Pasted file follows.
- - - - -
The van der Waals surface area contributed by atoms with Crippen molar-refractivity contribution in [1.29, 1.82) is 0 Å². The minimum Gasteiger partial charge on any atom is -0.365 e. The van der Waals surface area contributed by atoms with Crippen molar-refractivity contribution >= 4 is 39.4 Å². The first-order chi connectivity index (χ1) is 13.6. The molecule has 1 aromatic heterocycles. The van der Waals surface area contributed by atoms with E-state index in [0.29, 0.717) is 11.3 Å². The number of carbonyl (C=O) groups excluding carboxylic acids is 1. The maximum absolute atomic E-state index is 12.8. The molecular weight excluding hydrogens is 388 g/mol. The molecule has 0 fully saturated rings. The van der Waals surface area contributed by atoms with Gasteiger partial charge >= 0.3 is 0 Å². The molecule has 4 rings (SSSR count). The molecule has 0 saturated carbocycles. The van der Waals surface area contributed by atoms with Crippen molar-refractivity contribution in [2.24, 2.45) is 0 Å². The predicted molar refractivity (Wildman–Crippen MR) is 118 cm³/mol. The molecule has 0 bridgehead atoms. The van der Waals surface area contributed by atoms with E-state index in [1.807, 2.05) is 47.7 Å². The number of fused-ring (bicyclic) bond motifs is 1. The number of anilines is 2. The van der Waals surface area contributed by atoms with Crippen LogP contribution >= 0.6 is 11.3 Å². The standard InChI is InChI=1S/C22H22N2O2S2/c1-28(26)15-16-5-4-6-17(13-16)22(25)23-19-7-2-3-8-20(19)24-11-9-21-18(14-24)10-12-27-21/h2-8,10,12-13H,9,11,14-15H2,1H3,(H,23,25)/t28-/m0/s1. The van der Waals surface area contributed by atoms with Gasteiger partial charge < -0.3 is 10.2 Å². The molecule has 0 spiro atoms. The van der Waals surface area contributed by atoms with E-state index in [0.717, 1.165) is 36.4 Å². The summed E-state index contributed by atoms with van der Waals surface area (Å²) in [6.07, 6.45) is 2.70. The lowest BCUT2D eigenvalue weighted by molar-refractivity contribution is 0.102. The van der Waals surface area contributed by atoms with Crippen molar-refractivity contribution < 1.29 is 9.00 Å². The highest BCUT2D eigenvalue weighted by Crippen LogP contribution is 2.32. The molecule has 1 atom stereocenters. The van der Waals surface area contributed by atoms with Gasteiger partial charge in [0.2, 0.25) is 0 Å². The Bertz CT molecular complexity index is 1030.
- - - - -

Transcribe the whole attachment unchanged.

The van der Waals surface area contributed by atoms with Crippen molar-refractivity contribution in [1.29, 1.82) is 0 Å². The minimum Gasteiger partial charge on any atom is -0.365 e. The van der Waals surface area contributed by atoms with Crippen molar-refractivity contribution >= 4 is 39.4 Å². The first-order chi connectivity index (χ1) is 13.6. The molecule has 1 aromatic heterocycles. The van der Waals surface area contributed by atoms with E-state index in [0.29, 0.717) is 11.3 Å². The number of carbonyl (C=O) groups excluding carboxylic acids is 1. The maximum absolute atomic E-state index is 12.8. The molecular weight excluding hydrogens is 388 g/mol. The molecule has 0 fully saturated rings. The van der Waals surface area contributed by atoms with Gasteiger partial charge >= 0.3 is 0 Å². The molecule has 4 rings (SSSR count). The molecule has 0 saturated carbocycles. The van der Waals surface area contributed by atoms with Crippen molar-refractivity contribution in [2.24, 2.45) is 0 Å². The predicted molar refractivity (Wildman–Crippen MR) is 118 cm³/mol. The molecule has 0 bridgehead atoms. The van der Waals surface area contributed by atoms with E-state index in [1.807, 2.05) is 47.7 Å². The number of fused-ring (bicyclic) bond motifs is 1. The number of anilines is 2. The van der Waals surface area contributed by atoms with Crippen LogP contribution >= 0.6 is 11.3 Å². The standard InChI is InChI=1S/C22H22N2O2S2/c1-28(26)15-16-5-4-6-17(13-16)22(25)23-19-7-2-3-8-20(19)24-11-9-21-18(14-24)10-12-27-21/h2-8,10,12-13H,9,11,14-15H2,1H3,(H,23,25)/t28-/m0/s1. The van der Waals surface area contributed by atoms with Gasteiger partial charge < -0.3 is 10.2 Å². The molecule has 0 spiro atoms. The van der Waals surface area contributed by atoms with E-state index in [0.717, 1.165) is 36.4 Å². The summed E-state index contributed by atoms with van der Waals surface area (Å²) in [6.07, 6.45) is 2.70. The lowest BCUT2D eigenvalue weighted by molar-refractivity contribution is 0.102. The van der Waals surface area contributed by atoms with Crippen molar-refractivity contribution < 1.29 is 9.00 Å². The highest BCUT2D eigenvalue weighted by Crippen LogP contribution is 2.32. The molecule has 1 atom stereocenters. The van der Waals surface area contributed by atoms with Gasteiger partial charge in [0.2, 0.25) is 0 Å². The Bertz CT molecular complexity index is 1030.